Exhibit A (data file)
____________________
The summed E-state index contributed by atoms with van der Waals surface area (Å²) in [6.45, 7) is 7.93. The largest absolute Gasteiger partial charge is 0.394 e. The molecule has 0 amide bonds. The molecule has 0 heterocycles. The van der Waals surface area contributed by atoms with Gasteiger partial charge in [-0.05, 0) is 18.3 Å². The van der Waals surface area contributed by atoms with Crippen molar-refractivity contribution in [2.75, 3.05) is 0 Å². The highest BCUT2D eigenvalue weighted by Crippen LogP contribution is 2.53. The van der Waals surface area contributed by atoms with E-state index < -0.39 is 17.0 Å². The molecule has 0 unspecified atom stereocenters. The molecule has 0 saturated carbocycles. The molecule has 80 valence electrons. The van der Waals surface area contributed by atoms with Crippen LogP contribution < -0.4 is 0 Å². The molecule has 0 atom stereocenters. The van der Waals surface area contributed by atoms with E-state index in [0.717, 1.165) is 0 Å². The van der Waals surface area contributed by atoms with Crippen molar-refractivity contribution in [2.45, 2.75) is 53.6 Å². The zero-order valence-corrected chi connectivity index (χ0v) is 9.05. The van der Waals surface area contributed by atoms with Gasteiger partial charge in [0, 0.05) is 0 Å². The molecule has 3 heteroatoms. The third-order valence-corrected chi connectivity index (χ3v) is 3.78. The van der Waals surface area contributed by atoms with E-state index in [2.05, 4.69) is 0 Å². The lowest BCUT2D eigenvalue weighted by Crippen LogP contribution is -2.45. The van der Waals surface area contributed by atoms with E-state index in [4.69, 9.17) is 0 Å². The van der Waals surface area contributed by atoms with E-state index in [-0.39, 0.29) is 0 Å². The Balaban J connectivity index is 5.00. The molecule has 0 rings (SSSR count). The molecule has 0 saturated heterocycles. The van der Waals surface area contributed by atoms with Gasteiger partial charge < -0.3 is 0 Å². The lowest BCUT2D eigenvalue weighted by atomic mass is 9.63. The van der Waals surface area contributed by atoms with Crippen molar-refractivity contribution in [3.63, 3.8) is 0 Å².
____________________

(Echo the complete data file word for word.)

The summed E-state index contributed by atoms with van der Waals surface area (Å²) in [6.45, 7) is 7.93. The largest absolute Gasteiger partial charge is 0.394 e. The molecule has 0 amide bonds. The molecule has 0 heterocycles. The van der Waals surface area contributed by atoms with Gasteiger partial charge in [-0.05, 0) is 18.3 Å². The van der Waals surface area contributed by atoms with Crippen molar-refractivity contribution in [2.75, 3.05) is 0 Å². The highest BCUT2D eigenvalue weighted by Crippen LogP contribution is 2.53. The van der Waals surface area contributed by atoms with E-state index < -0.39 is 17.0 Å². The molecule has 0 unspecified atom stereocenters. The molecule has 0 saturated carbocycles. The molecule has 80 valence electrons. The van der Waals surface area contributed by atoms with Crippen LogP contribution < -0.4 is 0 Å². The molecule has 0 atom stereocenters. The van der Waals surface area contributed by atoms with E-state index in [0.717, 1.165) is 0 Å². The van der Waals surface area contributed by atoms with Crippen molar-refractivity contribution in [2.45, 2.75) is 53.6 Å². The zero-order valence-corrected chi connectivity index (χ0v) is 9.05. The van der Waals surface area contributed by atoms with Gasteiger partial charge in [0, 0.05) is 0 Å². The molecule has 3 heteroatoms. The third-order valence-corrected chi connectivity index (χ3v) is 3.78. The van der Waals surface area contributed by atoms with E-state index in [2.05, 4.69) is 0 Å². The lowest BCUT2D eigenvalue weighted by Crippen LogP contribution is -2.45. The van der Waals surface area contributed by atoms with E-state index in [4.69, 9.17) is 0 Å². The van der Waals surface area contributed by atoms with E-state index in [-0.39, 0.29) is 0 Å². The Balaban J connectivity index is 5.00. The molecule has 0 rings (SSSR count). The molecule has 0 saturated heterocycles. The van der Waals surface area contributed by atoms with Gasteiger partial charge < -0.3 is 0 Å². The lowest BCUT2D eigenvalue weighted by atomic mass is 9.63. The van der Waals surface area contributed by atoms with Crippen molar-refractivity contribution in [3.63, 3.8) is 0 Å².